Even a cursory glance at a map of the hospitals in St. Louis quickly reveals the uneven access to healthcare in the region, divided along longstanding, historically rooted lines of class, race, ethnicity, and geography. The World Health Organization defines health equity as the idea that “everyone should have a fair opportunity to attain their full health potential and that no one should be disadvantaged from achieving this potential.” Community organizations and local nonprofits like Jamaa Birth Village and Casa de Salud are working tirelessly to provide healthcare to vulnerable and underserved communities in St. Louis. These organizations also partner with the Gephardt Institute through the Goldman Fellows Program to train the next generation of leaders working toward equity.
Nia Plump, class of 2021, and Carmen Vescia, class of 2021, are members of the 2019 Goldman Fellows cohort. The Goldman Fellows Program supports undergraduates in unpaid summer internships at nonprofit, community, or governmental organizations in the St. Louis region. In addition to a summer stipend in lieu of wages, the fellows are a part of a robust community of like-minded students with built-in professional development opportunities to engage with St. Louis neighborhoods, culture, and leaders. Nia and Carmen both spent their summers working for nonprofits whose missions center around health equity.
Nia (pictured left) interned at Jamaa Birth Village, a midwifery and doula organization in Ferguson, Missouri. Jamaa provides perinatal care to local families, working to lower infant and maternal mortality/morbidity rates, which are significantly higher for African-American women. Brittany “Tru” Kellman, Founding Director and Clinical Midwife at Jamaa Birth Village, said Nia “brought great ideas and vibrancy to the organizations and to all the projects she worked on.”
Nia assisted with a variety of projects and tasks over the summer, organizing group sessions, spending time with mothers, and gathering information for clients. Much of her time was spent doing intakes with expectant mothers and explaining their options and the services offered by Jamaa. Nia aimed to help in creating an inviting and welcoming environment. “Hospitals can be intimidating, and they’re often too far away for prenatal care for families in Ferguson,” she explained. Jamaa does not stop supporting families post-birth. Nia helped clients create birth plans and assisted families in thinking about how to center their lives around their new baby and how to be healthy parents. “Midwifery care is holistic,” Nia emphasized.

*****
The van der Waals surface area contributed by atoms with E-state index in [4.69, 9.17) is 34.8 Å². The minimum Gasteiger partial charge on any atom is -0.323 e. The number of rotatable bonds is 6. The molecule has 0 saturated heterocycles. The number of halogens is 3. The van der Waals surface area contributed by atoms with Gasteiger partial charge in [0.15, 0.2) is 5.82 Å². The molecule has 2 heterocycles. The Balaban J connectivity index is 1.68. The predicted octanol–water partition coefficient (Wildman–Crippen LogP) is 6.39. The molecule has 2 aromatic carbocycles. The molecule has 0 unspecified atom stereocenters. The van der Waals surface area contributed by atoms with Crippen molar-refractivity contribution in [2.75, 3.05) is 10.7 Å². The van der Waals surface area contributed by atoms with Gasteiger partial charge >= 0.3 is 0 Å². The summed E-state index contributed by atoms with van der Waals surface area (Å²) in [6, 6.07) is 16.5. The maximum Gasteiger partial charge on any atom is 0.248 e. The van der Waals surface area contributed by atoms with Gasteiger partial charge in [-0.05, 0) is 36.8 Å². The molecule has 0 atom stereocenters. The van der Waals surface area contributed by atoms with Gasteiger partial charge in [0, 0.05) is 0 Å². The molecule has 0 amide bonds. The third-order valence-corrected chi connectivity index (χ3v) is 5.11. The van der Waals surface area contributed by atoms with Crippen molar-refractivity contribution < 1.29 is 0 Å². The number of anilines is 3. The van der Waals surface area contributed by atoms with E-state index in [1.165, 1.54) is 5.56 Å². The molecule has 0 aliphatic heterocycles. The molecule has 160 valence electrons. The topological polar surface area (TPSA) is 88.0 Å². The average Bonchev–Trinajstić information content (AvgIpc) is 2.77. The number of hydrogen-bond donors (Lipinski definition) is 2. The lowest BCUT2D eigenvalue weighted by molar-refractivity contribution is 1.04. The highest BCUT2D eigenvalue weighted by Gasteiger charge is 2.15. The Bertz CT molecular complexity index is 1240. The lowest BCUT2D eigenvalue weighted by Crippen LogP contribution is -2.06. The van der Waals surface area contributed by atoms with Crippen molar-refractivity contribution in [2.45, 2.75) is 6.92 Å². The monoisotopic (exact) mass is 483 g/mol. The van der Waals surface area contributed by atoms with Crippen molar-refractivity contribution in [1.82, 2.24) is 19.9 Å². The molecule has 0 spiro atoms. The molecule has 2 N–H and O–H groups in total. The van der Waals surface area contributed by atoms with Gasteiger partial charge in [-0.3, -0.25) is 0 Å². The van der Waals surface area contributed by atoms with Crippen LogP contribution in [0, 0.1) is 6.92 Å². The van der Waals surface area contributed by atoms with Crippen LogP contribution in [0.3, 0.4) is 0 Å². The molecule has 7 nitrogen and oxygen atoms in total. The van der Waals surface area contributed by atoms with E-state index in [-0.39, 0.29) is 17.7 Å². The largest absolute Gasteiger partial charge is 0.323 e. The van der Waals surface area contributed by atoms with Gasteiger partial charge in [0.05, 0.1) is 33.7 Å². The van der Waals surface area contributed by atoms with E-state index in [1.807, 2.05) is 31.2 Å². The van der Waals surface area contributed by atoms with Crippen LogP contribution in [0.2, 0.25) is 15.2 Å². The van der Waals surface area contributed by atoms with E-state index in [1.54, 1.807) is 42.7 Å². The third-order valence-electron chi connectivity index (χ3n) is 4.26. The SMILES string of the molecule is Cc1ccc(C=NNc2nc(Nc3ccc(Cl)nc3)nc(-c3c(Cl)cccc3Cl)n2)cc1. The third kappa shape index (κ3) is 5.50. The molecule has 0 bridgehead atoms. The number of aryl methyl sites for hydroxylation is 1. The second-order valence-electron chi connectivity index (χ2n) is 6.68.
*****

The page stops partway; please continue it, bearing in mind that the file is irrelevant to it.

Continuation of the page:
In 2020, Jamaa will expand into a full birthing village. Through the planning process, Tru noted that it was especially valuable to have Nia on board to help work through logistics. One of Nia’s proudest accomplishments was writing a grant application for windows for the new building.
Nia grew up about five minutes away from Jamaa, so she understood and was invested in the community on a deep and personal level. As a WashU student returning to her own community, Nia was proud of the contribution she was able to make and grateful for what she was able to learn. “After living in Clayton for a while, I was glad to reconnect to Ferguson,” she said. “I had never met the people who came in, and I enjoyed getting to know them and hearing their thoughts on community development.” On Nia’s impact, Tru said, “It helped having an extra person who was a part of the community. Nia actually lived in Ferguson, so her input was especially relevant.” Many WashU students are not from the St. Louis region, and Tru encouraged them to think carefully about the impact of choosing work or volunteer placements outside of their own communities. “Do your own work prior to entering a community,” she urged. “Address your own biases and check them, or at least become aware of them so that you can be honest with yourself and others.”